Depends on the plastic, and how much stress the joint has to take. The generic answer is some sort of epoxy, however there's also plastic welding cement that dissolves the plastic so it re-hardens around the joint, however some of that gets brittle with age. Also there are plastics with low surface energy that are essentially un-gluable, polyethylene and polypropylene being prime examples, they have only slightly higher surface energy than teflon. You can glue those, but you need specialised stuff like JB Weld. Then if the joint has to take stress you may need to reinforce it, e.g. by using a soldering iron to push metal pins into the plastic at the joint before you glue it.

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  Reply # 1721465 16-Feb-2017 17:27 One person supports this post Send private message

ubergeeknz:

Some plastics however cannot be adhered to with any adhesive.  You have to "weld" them (chemically or with heat).

 

 

They can be glued, but you need some pretty exotic adhesive, the JB Weld I mentioned above being one example. I'm about to try out some Japanese glue that's a single-component contact adhesive that claims to glue PE and PP. I'm just waiting for a non-rainy day so I can do it outside, I can't imagine what sort of carcinogenic cocktail this must be if it'll glue PE and PP (MEK, xylene, acetone, who knows).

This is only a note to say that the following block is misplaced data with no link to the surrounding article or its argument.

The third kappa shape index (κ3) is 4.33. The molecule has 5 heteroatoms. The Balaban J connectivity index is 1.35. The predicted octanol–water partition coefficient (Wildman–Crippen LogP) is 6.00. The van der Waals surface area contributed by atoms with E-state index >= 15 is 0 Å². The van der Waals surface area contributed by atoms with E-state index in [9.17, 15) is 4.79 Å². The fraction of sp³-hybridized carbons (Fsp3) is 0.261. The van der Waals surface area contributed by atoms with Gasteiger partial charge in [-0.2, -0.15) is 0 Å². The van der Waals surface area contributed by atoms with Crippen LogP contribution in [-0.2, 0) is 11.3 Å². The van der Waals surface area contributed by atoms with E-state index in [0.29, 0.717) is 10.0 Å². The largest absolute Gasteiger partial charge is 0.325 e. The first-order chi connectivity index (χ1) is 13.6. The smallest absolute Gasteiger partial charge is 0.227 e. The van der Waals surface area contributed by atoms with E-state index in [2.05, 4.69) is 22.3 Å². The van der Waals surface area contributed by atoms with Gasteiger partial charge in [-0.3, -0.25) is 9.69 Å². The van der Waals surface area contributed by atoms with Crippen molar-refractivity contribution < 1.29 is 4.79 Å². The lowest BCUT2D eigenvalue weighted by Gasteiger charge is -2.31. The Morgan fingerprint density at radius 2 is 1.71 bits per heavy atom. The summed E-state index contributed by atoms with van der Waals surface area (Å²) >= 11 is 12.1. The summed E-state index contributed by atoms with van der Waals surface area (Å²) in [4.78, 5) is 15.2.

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  Reply # 1721466 16-Feb-2017 17:32 Send private message

If OP hasn't realised by now from this thread... gluing of plastics is "complicated".  You could have a crack with superglue and/or epoxy.  If that doesn't work, maybe just replace the part?


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  Reply # 1721496 16-Feb-2017 19:22 Send private message

If you could put up a pic of the broken pipe we'd be in a better position to be able to tell you how to fix it the best way possible 





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  Reply # 1721712 17-Feb-2017 10:36 Send private message

Holdfast Gorilla Glue, a liquid expanding Polyurethane

 

Was recommended to me for by a Sea Kayak manufacturer for gluing paddle blades to shaft or accessory items to kayak, eg plastic to fibre glass/kevlar.




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  Reply # 1721779 17-Feb-2017 12:36 Send private message

kotuku4:

Holdfast Gorilla Glue, a liquid expanding Polyurethane


Was recommended to me for by a Sea Kayak manufacturer for gluing paddle blades to shaft or accessory items to kayak, eg plastic to fibre glass/kevlar.



Thanks where do i get it from?



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  Reply # 1721780 17-Feb-2017 12:36 Send private message

Athlonite:

If you could put up a pic of the broken pipe we'd be in a better position to be able to tell you how to fix it the best way possible 



Ok wait



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  Reply # 1721783 17-Feb-2017 12:38 Send private message

Lots of good points and ideas sorry i didn't reply to every post- i have taken every post seriously.

My iPhone mini is very hard to type on or add pictures etc

neb

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  Reply # 1721811 17-Feb-2017 13:04 Send private message

kotuku4:

Holdfast Gorilla Glue, a liquid expanding Polyurethane

 

 

It's probably OK in this situation (assuming it can bond the plastic), but be careful with this stuff for general use if you're gluing anything that's not hidden out of sight, you're going to get yellow-brown polyurethane foam swelling out where you've glued it. For my go-to adhesive I prefer Uhu, glues almost anything and dries clear. Plus you can use it as either standard or contact adhesive if you need that.